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Fringe Finale — See You on the Other Side

Fringe Finale — See You on the Other Side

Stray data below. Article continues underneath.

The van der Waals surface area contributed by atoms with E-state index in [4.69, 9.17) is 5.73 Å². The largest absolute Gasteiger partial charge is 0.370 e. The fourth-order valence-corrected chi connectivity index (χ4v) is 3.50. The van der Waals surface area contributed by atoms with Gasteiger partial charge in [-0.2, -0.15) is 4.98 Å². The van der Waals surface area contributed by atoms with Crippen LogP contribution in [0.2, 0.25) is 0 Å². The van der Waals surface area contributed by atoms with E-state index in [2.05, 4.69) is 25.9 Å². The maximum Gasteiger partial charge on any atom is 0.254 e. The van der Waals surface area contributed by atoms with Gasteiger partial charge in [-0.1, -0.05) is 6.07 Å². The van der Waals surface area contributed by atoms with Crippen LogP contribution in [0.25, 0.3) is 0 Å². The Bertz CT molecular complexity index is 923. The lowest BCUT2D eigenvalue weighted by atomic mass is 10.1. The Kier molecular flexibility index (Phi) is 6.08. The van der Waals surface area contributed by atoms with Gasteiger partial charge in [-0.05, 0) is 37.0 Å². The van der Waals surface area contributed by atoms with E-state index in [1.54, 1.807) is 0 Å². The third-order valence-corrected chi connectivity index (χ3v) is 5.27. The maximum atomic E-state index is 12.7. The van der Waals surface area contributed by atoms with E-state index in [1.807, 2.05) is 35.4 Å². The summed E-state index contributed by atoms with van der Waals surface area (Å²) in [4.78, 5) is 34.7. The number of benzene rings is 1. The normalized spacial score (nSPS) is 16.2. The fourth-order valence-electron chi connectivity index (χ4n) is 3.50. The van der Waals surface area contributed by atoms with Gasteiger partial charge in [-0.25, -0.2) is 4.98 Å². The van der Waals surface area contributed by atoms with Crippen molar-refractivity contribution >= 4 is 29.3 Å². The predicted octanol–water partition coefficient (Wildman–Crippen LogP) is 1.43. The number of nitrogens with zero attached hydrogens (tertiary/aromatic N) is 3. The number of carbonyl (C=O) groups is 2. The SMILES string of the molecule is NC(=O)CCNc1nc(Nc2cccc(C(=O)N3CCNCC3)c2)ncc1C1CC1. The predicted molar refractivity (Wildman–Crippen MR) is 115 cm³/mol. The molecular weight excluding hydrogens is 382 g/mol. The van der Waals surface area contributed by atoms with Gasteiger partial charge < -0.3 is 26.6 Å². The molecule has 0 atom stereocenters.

There are few TV shows that really capture my interest, but the ones that do tend to combine intriguing ideas, unusual characters and decent amounts of fun in an unforgettable blend. One of the series that achieved this masterfully was Fringe, a little show I discovered a few years ago while spending the night in a Parisian Hotel. What attracted me to this show was less the main premise — in the beginning a simple procedural drama with “weird” elements thrown in — and more the characters and their interactions which were beautifully developed over the first three seasons. A decidedly scientific logos permeated the episodes, never letting the “paranormal” elements take hold, and it provided a contrasting background to let the characters express their pathos. I felt the tension rising steadily during the first couple of seasons, while the third managed to connect a number of disparate threads in a skilful display of screen-writing. Moments like “Peter” and especially “White Tulip” were some of a select few in television that made me utter “wow” at the end. Fringe never lost it’s sense of humour, even during the gravest of plot twists, with everything from Walter’s antics to its light-hearted approach when dealing with recreational soft-drugs, use of unconventional techniques and even animation sequences to add sugar, spice and everything nice on top of a good story and complex, believable characters. The fourth season brought with it a change of pace; I must admit that I cringed when the “altering the past” idea came into play, since time-travel tends to always dilute a show and rob it of any emotion and attachment to the characters — why bother, if any death or wrong-doing can be reset in a second by going back in time? Leaving aside all the paradoxical aspects which are conveniently ignored when dealing with such plots, time-travel is always a cheap way to “reboot” the story and forcefully take it in directions that would otherwise be impossible. However, given the track record I thought that if any show could pull it off it would be Fringe, and I wasn’t disappointed. The intertwined destinies of the two universes made for some memorable episodes, there was so much to explore that frankly I could see them going for at least another season. It was a bit strange to see the main characters “un-rebooted” in the end, using the arguably contrived mechanic of “alternate memories” to turn them into their old selves again, but when the bridge closed at the end of “Worlds Apart” I felt genuinely sad, witnessing the end of a beautiful story. The following couple of episodes were needed to tie up all the loose ends,...